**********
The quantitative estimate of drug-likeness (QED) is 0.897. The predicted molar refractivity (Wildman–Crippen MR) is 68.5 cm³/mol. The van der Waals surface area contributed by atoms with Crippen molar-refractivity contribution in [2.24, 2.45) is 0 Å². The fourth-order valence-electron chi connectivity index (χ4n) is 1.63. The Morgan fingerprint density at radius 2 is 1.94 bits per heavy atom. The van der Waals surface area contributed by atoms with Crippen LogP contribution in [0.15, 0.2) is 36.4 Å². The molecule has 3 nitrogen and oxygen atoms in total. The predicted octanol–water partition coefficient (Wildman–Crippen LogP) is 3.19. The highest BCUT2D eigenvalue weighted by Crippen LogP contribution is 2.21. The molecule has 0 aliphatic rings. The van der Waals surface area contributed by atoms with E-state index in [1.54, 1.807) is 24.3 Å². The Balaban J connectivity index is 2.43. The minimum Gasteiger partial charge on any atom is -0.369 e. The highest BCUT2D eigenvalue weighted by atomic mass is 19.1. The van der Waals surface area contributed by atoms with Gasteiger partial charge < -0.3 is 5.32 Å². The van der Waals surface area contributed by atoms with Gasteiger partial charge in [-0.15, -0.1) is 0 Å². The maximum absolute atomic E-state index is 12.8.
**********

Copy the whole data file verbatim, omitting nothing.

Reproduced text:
The quantitative estimate of drug-likeness (QED) is 0.897. The predicted molar refractivity (Wildman–Crippen MR) is 68.5 cm³/mol. The van der Waals surface area contributed by atoms with Crippen molar-refractivity contribution in [2.24, 2.45) is 0 Å². The fourth-order valence-electron chi connectivity index (χ4n) is 1.63. The Morgan fingerprint density at radius 2 is 1.94 bits per heavy atom. The van der Waals surface area contributed by atoms with Crippen LogP contribution in [0.15, 0.2) is 36.4 Å². The molecule has 3 nitrogen and oxygen atoms in total. The predicted octanol–water partition coefficient (Wildman–Crippen LogP) is 3.19. The highest BCUT2D eigenvalue weighted by Crippen LogP contribution is 2.21. The molecule has 0 aliphatic rings. The van der Waals surface area contributed by atoms with E-state index in [1.54, 1.807) is 24.3 Å². The Balaban J connectivity index is 2.43. The minimum Gasteiger partial charge on any atom is -0.369 e. The highest BCUT2D eigenvalue weighted by atomic mass is 19.1. The van der Waals surface area contributed by atoms with Gasteiger partial charge < -0.3 is 5.32 Å². The van der Waals surface area contributed by atoms with Gasteiger partial charge in [-0.15, -0.1) is 0 Å². The maximum absolute atomic E-state index is 12.8.